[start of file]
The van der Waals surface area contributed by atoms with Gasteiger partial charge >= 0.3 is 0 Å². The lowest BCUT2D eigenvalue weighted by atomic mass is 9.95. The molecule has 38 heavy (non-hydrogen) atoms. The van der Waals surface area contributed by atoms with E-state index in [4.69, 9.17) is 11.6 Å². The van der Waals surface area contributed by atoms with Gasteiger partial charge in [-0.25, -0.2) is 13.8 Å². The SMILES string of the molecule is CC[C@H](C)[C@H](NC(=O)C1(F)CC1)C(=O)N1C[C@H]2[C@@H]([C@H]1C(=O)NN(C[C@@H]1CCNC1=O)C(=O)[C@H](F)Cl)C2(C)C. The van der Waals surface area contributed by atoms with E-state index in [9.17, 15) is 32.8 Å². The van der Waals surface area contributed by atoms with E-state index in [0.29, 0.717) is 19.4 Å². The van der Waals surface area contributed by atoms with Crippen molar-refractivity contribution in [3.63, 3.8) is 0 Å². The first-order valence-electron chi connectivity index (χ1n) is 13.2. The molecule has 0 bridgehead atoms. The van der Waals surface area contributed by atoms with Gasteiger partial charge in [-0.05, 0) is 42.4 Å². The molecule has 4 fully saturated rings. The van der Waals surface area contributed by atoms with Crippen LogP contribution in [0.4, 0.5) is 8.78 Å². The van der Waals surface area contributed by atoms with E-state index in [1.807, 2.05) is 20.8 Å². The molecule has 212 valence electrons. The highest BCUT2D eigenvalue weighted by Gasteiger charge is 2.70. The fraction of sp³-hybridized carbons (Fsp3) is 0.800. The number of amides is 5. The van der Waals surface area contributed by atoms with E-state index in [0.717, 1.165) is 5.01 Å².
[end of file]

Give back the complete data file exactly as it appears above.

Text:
The van der Waals surface area contributed by atoms with Gasteiger partial charge >= 0.3 is 0 Å². The lowest BCUT2D eigenvalue weighted by atomic mass is 9.95. The molecule has 38 heavy (non-hydrogen) atoms. The van der Waals surface area contributed by atoms with E-state index in [4.69, 9.17) is 11.6 Å². The van der Waals surface area contributed by atoms with Gasteiger partial charge in [-0.25, -0.2) is 13.8 Å². The SMILES string of the molecule is CC[C@H](C)[C@H](NC(=O)C1(F)CC1)C(=O)N1C[C@H]2[C@@H]([C@H]1C(=O)NN(C[C@@H]1CCNC1=O)C(=O)[C@H](F)Cl)C2(C)C. The van der Waals surface area contributed by atoms with E-state index in [9.17, 15) is 32.8 Å². The van der Waals surface area contributed by atoms with E-state index in [0.29, 0.717) is 19.4 Å². The van der Waals surface area contributed by atoms with Crippen molar-refractivity contribution in [3.63, 3.8) is 0 Å². The first-order valence-electron chi connectivity index (χ1n) is 13.2. The molecule has 0 bridgehead atoms. The van der Waals surface area contributed by atoms with Gasteiger partial charge in [-0.05, 0) is 42.4 Å². The molecule has 4 fully saturated rings. The van der Waals surface area contributed by atoms with Crippen LogP contribution in [0.4, 0.5) is 8.78 Å². The van der Waals surface area contributed by atoms with E-state index in [1.807, 2.05) is 20.8 Å². The molecule has 212 valence electrons. The highest BCUT2D eigenvalue weighted by Gasteiger charge is 2.70. The fraction of sp³-hybridized carbons (Fsp3) is 0.800. The number of amides is 5. The van der Waals surface area contributed by atoms with E-state index in [0.717, 1.165) is 5.01 Å².